Sports and the Presidency

As the New Year approaches, so does the Super Bowl and yet another photo opportunity for the president to congratulate the victorious team.  In nearly every calendar month the White House invites winning sports stars to rub shoulders with the chief executive.  In an Olympic year or World Cup year the president cheers for the national team.  But is that it?  Do sports exist on a superficial plane in political statecraft or does it play another role?

An upcoming conference on Sports and Diplomacy, hosted by SOAS (UL) will investigate.  Here is the call for papers:

Call for Papers

Sport and Diplomacy: Message, Mode and Metaphor?

Centre for International Studies and Diplomacy, SOAS, University of London

3-4 July 2015

Hosted by Dr J Simon Rofe (SOAS, University of London)

Keynote Presentation by Professor Alan Tomlinson (University of Brighton)author of “FIFA – The Men, The Myths and the Money” (Routledge 2014).

As an enduring and almost ubiquitous part of modern life, sport has a powerful capacity to touch individuals and societies around the world in ways that traditional forms of diplomacy and diplomats rarely can. Sporting competition always carries social and political messages for these audiences; at times these are simple even vulgar,  at times complex, subtle and mixed. Sport’s modes of operation – not only as participation and mass entertainment, but as an increasingly global business generating economic benefits for and linkages between a broad range of actors – have deep consequences for the ambitions, practices and outcomes of diplomacy.  Sport is also a metaphor for competing identities within polities at all levels. Nowhere has the diffusion and redistribution of political and economic power in our globalizing world had more visibility than in international sport.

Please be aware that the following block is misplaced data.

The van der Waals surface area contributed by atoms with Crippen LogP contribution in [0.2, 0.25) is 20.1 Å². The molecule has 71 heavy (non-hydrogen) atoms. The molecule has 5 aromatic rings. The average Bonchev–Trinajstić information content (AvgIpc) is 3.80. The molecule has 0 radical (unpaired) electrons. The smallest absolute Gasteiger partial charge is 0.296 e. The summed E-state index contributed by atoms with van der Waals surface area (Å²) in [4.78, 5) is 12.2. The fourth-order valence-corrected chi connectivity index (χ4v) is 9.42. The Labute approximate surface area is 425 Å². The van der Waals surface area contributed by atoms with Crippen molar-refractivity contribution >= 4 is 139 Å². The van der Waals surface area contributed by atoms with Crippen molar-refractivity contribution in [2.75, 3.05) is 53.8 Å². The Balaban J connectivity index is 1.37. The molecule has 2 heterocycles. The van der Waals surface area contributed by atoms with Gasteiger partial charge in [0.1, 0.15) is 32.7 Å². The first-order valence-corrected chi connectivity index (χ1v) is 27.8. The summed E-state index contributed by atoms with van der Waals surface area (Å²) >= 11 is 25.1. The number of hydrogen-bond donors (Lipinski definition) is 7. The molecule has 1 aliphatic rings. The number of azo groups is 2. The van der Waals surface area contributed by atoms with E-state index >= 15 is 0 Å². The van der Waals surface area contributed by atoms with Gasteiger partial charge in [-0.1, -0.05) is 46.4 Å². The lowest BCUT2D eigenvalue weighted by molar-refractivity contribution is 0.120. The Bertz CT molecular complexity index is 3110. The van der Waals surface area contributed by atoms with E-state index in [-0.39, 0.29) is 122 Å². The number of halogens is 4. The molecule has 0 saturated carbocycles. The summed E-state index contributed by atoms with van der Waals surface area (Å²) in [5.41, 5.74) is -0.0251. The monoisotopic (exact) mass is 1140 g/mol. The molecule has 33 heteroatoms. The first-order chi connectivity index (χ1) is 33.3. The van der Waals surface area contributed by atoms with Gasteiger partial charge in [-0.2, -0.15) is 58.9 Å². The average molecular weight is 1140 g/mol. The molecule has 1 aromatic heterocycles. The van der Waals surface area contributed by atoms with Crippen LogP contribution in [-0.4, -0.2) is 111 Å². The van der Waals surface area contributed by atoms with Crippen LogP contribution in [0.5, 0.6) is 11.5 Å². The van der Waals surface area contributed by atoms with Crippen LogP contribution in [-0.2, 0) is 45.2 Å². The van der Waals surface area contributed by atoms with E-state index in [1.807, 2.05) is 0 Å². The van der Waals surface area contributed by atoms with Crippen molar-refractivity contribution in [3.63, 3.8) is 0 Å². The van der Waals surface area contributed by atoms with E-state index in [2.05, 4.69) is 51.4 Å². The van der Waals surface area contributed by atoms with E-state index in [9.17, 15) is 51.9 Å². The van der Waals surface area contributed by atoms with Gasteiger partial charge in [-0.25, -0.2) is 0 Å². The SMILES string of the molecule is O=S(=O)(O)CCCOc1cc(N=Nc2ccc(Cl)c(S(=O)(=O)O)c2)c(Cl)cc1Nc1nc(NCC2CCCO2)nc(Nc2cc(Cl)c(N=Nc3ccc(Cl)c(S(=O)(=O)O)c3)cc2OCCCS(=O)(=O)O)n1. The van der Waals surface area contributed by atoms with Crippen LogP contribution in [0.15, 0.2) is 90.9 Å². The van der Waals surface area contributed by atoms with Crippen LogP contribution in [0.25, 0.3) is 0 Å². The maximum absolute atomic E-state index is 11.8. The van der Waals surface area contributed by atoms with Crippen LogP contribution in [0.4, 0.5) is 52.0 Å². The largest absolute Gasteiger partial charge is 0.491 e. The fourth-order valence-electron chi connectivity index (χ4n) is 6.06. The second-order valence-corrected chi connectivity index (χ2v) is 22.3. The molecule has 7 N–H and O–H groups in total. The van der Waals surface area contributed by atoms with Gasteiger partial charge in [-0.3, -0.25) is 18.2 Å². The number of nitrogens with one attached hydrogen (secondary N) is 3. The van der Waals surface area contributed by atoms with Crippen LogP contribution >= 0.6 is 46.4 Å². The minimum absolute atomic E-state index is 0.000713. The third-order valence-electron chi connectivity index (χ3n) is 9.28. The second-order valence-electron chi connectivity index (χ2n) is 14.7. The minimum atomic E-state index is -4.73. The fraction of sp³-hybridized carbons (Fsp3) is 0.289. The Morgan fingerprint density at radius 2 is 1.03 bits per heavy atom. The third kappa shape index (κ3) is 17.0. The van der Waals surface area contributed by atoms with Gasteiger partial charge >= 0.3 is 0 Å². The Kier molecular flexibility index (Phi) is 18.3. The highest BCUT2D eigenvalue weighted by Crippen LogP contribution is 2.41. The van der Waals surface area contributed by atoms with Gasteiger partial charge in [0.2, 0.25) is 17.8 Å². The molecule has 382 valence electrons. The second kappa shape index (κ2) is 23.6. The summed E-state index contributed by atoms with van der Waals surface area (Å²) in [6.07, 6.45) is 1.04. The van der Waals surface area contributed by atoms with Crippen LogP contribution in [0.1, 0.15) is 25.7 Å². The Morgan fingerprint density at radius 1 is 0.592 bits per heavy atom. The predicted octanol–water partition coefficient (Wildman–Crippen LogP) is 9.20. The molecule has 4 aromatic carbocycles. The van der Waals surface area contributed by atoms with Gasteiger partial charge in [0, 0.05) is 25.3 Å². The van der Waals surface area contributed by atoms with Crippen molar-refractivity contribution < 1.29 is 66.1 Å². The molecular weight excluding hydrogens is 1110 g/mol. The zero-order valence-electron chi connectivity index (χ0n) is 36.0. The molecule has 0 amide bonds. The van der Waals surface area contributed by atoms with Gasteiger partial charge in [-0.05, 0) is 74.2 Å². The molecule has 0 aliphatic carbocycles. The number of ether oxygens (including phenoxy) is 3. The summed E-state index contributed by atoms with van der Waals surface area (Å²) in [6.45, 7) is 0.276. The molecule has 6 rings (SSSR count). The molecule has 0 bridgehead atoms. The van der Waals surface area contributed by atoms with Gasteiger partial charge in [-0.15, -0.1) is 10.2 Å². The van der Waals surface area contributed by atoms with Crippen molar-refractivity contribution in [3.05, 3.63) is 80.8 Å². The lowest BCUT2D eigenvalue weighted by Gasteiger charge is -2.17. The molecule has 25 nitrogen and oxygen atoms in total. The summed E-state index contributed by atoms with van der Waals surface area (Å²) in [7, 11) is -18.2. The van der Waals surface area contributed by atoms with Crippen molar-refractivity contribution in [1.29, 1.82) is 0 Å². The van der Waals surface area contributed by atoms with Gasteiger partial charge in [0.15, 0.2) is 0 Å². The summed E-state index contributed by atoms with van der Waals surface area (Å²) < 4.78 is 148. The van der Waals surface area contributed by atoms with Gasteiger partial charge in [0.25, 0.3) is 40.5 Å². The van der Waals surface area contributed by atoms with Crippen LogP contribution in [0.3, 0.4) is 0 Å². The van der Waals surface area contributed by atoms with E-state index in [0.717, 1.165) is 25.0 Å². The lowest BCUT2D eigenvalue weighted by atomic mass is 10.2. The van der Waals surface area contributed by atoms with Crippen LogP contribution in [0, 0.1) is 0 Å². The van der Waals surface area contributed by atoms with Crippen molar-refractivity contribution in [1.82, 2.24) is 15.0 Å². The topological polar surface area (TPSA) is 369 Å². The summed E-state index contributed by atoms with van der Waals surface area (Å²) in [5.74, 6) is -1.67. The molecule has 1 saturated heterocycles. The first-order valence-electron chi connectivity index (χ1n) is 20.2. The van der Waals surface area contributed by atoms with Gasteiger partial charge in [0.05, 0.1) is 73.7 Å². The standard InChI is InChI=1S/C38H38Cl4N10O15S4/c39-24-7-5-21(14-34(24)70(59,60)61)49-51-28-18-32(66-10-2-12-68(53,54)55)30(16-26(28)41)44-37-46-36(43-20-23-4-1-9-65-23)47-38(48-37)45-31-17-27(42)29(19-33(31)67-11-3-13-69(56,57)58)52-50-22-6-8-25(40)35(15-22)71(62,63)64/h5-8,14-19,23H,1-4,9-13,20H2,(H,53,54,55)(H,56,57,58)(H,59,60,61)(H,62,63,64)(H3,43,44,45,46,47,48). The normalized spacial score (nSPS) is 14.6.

After many years of relative neglect, the realm of sport diplomacy is attracting renewed scholarly attention. The colloquium is deliberately aimed at welcoming colleagues and students from a variety of disciplinary backgrounds.

The colloquium has the broad aim to explore the relationship between sport and diplomacy at all levels. It does so under the following suggested themes (other suggestions are welcome)

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